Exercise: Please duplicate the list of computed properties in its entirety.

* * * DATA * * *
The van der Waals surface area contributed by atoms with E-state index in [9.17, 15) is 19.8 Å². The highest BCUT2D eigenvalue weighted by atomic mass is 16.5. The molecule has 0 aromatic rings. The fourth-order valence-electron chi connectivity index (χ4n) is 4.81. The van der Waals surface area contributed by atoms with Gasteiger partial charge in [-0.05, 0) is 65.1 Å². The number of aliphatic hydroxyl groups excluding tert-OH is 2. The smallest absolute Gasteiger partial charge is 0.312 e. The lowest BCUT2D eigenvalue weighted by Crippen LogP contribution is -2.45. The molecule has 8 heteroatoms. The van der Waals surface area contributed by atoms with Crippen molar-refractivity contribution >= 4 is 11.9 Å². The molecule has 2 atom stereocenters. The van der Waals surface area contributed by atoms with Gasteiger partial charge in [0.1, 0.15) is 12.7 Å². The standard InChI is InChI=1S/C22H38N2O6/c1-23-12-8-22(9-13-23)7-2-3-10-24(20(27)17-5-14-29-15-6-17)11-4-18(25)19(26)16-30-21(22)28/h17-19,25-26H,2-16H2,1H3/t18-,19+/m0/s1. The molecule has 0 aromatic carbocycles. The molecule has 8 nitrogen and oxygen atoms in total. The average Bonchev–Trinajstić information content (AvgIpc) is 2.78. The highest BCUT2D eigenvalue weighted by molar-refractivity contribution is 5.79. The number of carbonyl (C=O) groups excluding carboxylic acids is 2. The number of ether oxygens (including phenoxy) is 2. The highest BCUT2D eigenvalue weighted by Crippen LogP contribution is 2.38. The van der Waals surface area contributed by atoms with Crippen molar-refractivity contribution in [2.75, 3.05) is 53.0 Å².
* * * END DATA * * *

The van der Waals surface area contributed by atoms with E-state index in [9.17, 15) is 19.8 Å². The highest BCUT2D eigenvalue weighted by atomic mass is 16.5. The molecule has 0 aromatic rings. The fourth-order valence-electron chi connectivity index (χ4n) is 4.81. The van der Waals surface area contributed by atoms with Gasteiger partial charge in [-0.05, 0) is 65.1 Å². The number of aliphatic hydroxyl groups excluding tert-OH is 2. The smallest absolute Gasteiger partial charge is 0.312 e. The lowest BCUT2D eigenvalue weighted by Crippen LogP contribution is -2.45. The molecule has 8 heteroatoms. The van der Waals surface area contributed by atoms with Crippen molar-refractivity contribution >= 4 is 11.9 Å². The molecule has 2 atom stereocenters. The van der Waals surface area contributed by atoms with Gasteiger partial charge in [0.1, 0.15) is 12.7 Å². The standard InChI is InChI=1S/C22H38N2O6/c1-23-12-8-22(9-13-23)7-2-3-10-24(20(27)17-5-14-29-15-6-17)11-4-18(25)19(26)16-30-21(22)28/h17-19,25-26H,2-16H2,1H3/t18-,19+/m0/s1. The molecule has 0 aromatic carbocycles. The molecule has 8 nitrogen and oxygen atoms in total. The average Bonchev–Trinajstić information content (AvgIpc) is 2.78. The highest BCUT2D eigenvalue weighted by molar-refractivity contribution is 5.79. The number of carbonyl (C=O) groups excluding carboxylic acids is 2. The number of ether oxygens (including phenoxy) is 2. The highest BCUT2D eigenvalue weighted by Crippen LogP contribution is 2.38. The van der Waals surface area contributed by atoms with Crippen molar-refractivity contribution in [2.75, 3.05) is 53.0 Å².